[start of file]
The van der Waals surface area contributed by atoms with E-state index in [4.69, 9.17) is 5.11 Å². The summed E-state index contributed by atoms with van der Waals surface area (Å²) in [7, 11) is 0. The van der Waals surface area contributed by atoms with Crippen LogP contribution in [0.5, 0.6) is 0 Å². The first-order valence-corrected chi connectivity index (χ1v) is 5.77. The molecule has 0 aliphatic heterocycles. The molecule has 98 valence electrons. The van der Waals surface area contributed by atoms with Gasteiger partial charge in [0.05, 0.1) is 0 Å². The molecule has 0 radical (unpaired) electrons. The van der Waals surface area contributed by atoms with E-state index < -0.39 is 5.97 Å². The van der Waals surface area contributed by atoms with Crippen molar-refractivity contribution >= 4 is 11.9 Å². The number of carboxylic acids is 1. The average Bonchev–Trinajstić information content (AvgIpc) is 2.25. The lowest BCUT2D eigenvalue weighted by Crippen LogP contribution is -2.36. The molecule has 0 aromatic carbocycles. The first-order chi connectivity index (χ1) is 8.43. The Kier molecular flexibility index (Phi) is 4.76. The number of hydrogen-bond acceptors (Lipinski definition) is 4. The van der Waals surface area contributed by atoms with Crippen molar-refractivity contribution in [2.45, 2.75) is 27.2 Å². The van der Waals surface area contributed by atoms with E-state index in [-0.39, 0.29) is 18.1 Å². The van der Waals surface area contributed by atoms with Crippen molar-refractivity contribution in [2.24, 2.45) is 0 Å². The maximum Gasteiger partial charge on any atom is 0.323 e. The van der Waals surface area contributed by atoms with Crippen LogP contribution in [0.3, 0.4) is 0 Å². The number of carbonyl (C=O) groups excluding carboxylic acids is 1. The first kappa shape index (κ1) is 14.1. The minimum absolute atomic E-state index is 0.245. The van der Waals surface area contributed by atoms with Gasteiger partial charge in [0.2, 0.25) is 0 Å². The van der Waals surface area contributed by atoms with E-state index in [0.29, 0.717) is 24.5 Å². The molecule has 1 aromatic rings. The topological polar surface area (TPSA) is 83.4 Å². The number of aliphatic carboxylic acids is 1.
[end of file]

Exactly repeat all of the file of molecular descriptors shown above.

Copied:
The van der Waals surface area contributed by atoms with E-state index in [4.69, 9.17) is 5.11 Å². The summed E-state index contributed by atoms with van der Waals surface area (Å²) in [7, 11) is 0. The van der Waals surface area contributed by atoms with Crippen LogP contribution in [0.5, 0.6) is 0 Å². The first-order valence-corrected chi connectivity index (χ1v) is 5.77. The molecule has 0 aliphatic heterocycles. The molecule has 98 valence electrons. The van der Waals surface area contributed by atoms with Gasteiger partial charge in [0.05, 0.1) is 0 Å². The molecule has 0 radical (unpaired) electrons. The van der Waals surface area contributed by atoms with E-state index < -0.39 is 5.97 Å². The van der Waals surface area contributed by atoms with Crippen molar-refractivity contribution >= 4 is 11.9 Å². The number of carboxylic acids is 1. The average Bonchev–Trinajstić information content (AvgIpc) is 2.25. The lowest BCUT2D eigenvalue weighted by Crippen LogP contribution is -2.36. The molecule has 0 aromatic carbocycles. The first-order chi connectivity index (χ1) is 8.43. The Kier molecular flexibility index (Phi) is 4.76. The number of hydrogen-bond acceptors (Lipinski definition) is 4. The van der Waals surface area contributed by atoms with Crippen molar-refractivity contribution in [2.45, 2.75) is 27.2 Å². The van der Waals surface area contributed by atoms with E-state index in [-0.39, 0.29) is 18.1 Å². The van der Waals surface area contributed by atoms with Crippen molar-refractivity contribution in [2.24, 2.45) is 0 Å². The maximum Gasteiger partial charge on any atom is 0.323 e. The van der Waals surface area contributed by atoms with Crippen LogP contribution in [0.3, 0.4) is 0 Å². The number of carbonyl (C=O) groups excluding carboxylic acids is 1. The first kappa shape index (κ1) is 14.1. The minimum absolute atomic E-state index is 0.245. The van der Waals surface area contributed by atoms with Gasteiger partial charge in [0.2, 0.25) is 0 Å². The van der Waals surface area contributed by atoms with E-state index in [0.29, 0.717) is 24.5 Å². The molecule has 1 aromatic rings. The topological polar surface area (TPSA) is 83.4 Å². The number of aliphatic carboxylic acids is 1.